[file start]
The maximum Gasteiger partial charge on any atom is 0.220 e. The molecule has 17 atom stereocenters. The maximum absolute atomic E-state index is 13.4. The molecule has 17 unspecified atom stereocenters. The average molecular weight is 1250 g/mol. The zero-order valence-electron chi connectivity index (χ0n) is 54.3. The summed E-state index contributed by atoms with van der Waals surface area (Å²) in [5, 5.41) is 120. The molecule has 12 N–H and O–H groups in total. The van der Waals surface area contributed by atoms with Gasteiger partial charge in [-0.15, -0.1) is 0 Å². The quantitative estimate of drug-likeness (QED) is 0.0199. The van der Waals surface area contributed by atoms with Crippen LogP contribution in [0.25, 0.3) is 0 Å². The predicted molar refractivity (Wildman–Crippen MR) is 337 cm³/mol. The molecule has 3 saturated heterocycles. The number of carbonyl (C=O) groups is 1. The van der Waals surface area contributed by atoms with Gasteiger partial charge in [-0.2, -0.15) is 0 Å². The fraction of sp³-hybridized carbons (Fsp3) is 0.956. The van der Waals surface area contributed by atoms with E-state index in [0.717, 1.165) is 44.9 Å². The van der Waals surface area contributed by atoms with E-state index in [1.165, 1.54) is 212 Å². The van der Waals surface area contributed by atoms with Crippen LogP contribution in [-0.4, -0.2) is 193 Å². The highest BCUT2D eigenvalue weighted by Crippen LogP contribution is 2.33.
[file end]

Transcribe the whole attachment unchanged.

The maximum Gasteiger partial charge on any atom is 0.220 e. The molecule has 17 atom stereocenters. The maximum absolute atomic E-state index is 13.4. The molecule has 17 unspecified atom stereocenters. The average molecular weight is 1250 g/mol. The zero-order valence-electron chi connectivity index (χ0n) is 54.3. The summed E-state index contributed by atoms with van der Waals surface area (Å²) in [5, 5.41) is 120. The molecule has 12 N–H and O–H groups in total. The van der Waals surface area contributed by atoms with Gasteiger partial charge in [-0.15, -0.1) is 0 Å². The quantitative estimate of drug-likeness (QED) is 0.0199. The van der Waals surface area contributed by atoms with Crippen LogP contribution in [0.25, 0.3) is 0 Å². The predicted molar refractivity (Wildman–Crippen MR) is 337 cm³/mol. The molecule has 3 saturated heterocycles. The number of carbonyl (C=O) groups is 1. The van der Waals surface area contributed by atoms with Gasteiger partial charge in [-0.2, -0.15) is 0 Å². The fraction of sp³-hybridized carbons (Fsp3) is 0.956. The van der Waals surface area contributed by atoms with E-state index in [0.717, 1.165) is 44.9 Å². The van der Waals surface area contributed by atoms with E-state index in [1.165, 1.54) is 212 Å². The van der Waals surface area contributed by atoms with Crippen LogP contribution in [-0.4, -0.2) is 193 Å². The highest BCUT2D eigenvalue weighted by Crippen LogP contribution is 2.33.